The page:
Peter on Chile: Decanter

(by peter)

Here’s an article of mine, entitled ‘Chile’s hotspots’, which appears in this month’s edition of Decanter magazine.

You can read the article (in pdf format, by kind permission of Decanter and publishers IPC Media) by clicking here on Peter Richards MW – Chile feature in Decanter January 2011 magazine .

It’s a focus on the regions of Elqui and Limari, which to my mind are two of the most fascinating, secnic and simply delicious wine areas in the country right now. For more background on this, read my recent blog on my trip out there in December 2010.

Funnily enough, however, the original piece also included a third region – Maule – but this copy had to be cut for pagination and space issues. So for thos who’d like to read about Maule, as well as some wine recommendations from the region, I reproduce the entire article, in its original (unedited) form, as below.


Winning, as any top-flight athlete or successful entrepreneur will tell you, is a habit. Success breeds success – nowhere more so than in wine, where reputation is the self-perpetuating difference between hero and zero.

On this basis, Elqui has the X-factor. In the 2010 Decanter World Wine Awards (DWWA), Chilean wines won eight regional trophies and Elqui accounted for three of them. One, Mayu’s Sauvignon Blanc 2009, went on to win the International Trophy for Sauvignon Blanc under £10. This built on the region’s previous successes in the DWWA: one regional trophy in 2009 and two such trophies in 2008.

This is a staggering achievement considering that virtually no-one had even heard of Chile’s northernmost wine region as recently as six years ago, let alone tasted its wines.

Elqui’s first step from insignificance to prominence came when Falernia’s Alta Tierra Syrah won ‘Wine of the Show’ at the 2005 Annual Wines of Chile Awards in Santiago. I remember the moment because I was judging in that competition; my most vivid memory is of the gasps of disbelief amongst Chile’s wine elite at the star-studded dinner when the award was announced.

‘That was a defining moment,’ comments Falernia’s Giorgio Flessati with a twinkle in his eye. ‘Now everyone wants to be here. It’s taken an Italian to change the landscape of Chilean wine!’

Despite his grand turns of phrase, Flessati is a difficult man to dislike. A thoughtful, energetic character with the broadest of grins, Flessati is an Italian winemaker with a penchant for ambitious, eclectic projects. Such was Falernia – a project Flessati undertook in 1997 with his cousin Aldo Olivier, a local fruit producer, despite the fact that fine wine was not at all part of Elqui’s landscape (unlike astronomical observatories and UFO sightings). Flessati has since become Elqui’s vinous lodestar and most vocal advocate.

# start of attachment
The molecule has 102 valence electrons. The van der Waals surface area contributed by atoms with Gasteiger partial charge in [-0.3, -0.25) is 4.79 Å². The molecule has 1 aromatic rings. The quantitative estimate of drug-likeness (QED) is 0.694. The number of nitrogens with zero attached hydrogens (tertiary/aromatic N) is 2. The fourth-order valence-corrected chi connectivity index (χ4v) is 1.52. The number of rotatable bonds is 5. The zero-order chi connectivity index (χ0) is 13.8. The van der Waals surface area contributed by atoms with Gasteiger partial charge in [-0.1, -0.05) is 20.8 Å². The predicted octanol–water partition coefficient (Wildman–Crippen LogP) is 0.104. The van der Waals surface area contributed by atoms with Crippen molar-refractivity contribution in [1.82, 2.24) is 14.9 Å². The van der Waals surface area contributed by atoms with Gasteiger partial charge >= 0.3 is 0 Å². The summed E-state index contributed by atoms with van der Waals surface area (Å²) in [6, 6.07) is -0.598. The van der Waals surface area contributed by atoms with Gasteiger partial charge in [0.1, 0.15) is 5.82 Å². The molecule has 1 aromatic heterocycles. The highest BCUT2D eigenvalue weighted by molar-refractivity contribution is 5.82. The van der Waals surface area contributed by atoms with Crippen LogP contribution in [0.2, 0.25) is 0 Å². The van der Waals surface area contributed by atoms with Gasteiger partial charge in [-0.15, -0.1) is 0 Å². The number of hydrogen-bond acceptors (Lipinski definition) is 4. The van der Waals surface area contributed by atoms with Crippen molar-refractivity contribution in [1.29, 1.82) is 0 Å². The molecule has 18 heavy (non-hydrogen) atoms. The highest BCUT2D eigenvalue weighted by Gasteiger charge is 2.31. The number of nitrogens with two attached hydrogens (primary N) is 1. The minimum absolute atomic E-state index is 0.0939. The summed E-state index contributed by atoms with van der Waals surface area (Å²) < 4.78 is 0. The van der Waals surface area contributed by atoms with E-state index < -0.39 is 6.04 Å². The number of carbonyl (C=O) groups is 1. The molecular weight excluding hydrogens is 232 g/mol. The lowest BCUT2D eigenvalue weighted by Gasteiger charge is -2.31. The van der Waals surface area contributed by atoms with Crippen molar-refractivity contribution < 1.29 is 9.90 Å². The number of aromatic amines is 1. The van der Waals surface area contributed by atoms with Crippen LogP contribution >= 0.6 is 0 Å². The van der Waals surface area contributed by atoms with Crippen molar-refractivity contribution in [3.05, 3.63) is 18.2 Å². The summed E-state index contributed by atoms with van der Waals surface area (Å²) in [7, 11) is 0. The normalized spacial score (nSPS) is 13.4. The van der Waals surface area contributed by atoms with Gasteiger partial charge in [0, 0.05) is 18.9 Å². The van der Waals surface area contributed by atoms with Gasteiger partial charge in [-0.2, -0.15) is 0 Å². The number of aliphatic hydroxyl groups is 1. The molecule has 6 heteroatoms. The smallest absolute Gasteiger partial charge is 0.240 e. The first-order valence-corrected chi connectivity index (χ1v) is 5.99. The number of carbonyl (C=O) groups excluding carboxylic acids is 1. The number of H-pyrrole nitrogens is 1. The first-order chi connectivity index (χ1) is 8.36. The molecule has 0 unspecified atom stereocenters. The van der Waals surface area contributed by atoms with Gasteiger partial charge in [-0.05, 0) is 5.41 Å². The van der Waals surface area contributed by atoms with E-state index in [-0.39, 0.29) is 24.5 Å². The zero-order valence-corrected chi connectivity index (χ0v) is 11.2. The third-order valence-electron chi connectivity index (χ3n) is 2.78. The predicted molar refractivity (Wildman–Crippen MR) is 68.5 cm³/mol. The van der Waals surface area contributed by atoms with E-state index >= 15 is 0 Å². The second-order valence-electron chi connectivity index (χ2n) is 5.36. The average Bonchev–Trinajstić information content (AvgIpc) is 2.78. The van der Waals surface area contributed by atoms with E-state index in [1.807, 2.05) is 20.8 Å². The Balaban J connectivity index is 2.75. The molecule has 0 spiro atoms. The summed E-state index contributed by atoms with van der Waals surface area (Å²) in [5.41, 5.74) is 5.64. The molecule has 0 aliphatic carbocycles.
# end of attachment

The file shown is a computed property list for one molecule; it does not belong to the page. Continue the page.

‘They were pioneers’ says Chilean winemaking great Alvaro Espinoza, co-owner of GEO. Espinoza recalls being taken to the Titon site when Olivier and Flessati were considering planting Syrah at the very beginning of their wine project. ‘I thought they were crazy,’ he recalls. ‘I said it was too cold and there was no real wine culture in the area, just pergola vineyards used for pisco [local grape brandy]’.

Now GEO source wine, Syrah included, from Falernia and from Titon. ‘It’s a genuine, elegant style, much more Rhône-like than typical New World Syrah,’ comments Ezpinoza. ‘It’s sophisticated – ideal for the European palate.’

Syrah has undoubtedly been Elqui’s most successful export to date. Its elegantly savoury style is utterly charming, especially for those with a taste for northern Rhône Syrah and its seductively meaty, floral character. Flessati describes Syrah as, ‘the best wife I can have in life.’

There are now increasingly diverse styles of Syrah emerging from Elqui. This was always inevitable in a valley as varied as Elqui, which plays out in dramatic fashion from a cool undulating westerly mouth to sun-beaten, breathlessly high-altitude vineyards in its eastern Andean extremities.

While the major focus has been on the centre and west of the valley to date, an intriguing example of what the high east can produce comes courtesy of De Martino’s new Alto los Toros Syrah. This blend of Syrah with Petit Verdot is sourced from vineyards near Alcohuas, the highest of which are around 1,950 metres altitude. It is dense and brooding yet refined and lifted – a unique style in the context of Chilean Syrah and an exciting prospect.

‘High-altitude vineyards are a new frontier for Chile, which is what we’re interested in exploring’ explains Sebastian De Martino. ‘High-altitude Elqui is an extreme dimension: a special place with a strong character, with wines to match. It’s a matter of understanding what we have in Chile; there’s still so much to explore.’

Other new Syrah-focused players in the region include Lapostolle, as part of winemaker Andrea León’s country-wide ‘garage’ Syrah project, and San Pedro with its ambitious new releases under the 1865 Limited Edition and Kankana labels. Falernia is also undertaking a single-vineyard programme, the results of which are due for release soon.

But Elqui isn’t just about Syrah. Sauvignon Blanc has proved an early hit, with its vibrant, tomato-leaf aromatics and zippy, succulent flavours – not to mention the brilliant value price tags. Flessati produces high-altitude PX and wonderfully aromatic Torrontel (both traditionally pisco varieties) as well as a Carmenère named ‘appassimento’ which incorporates dried grapes.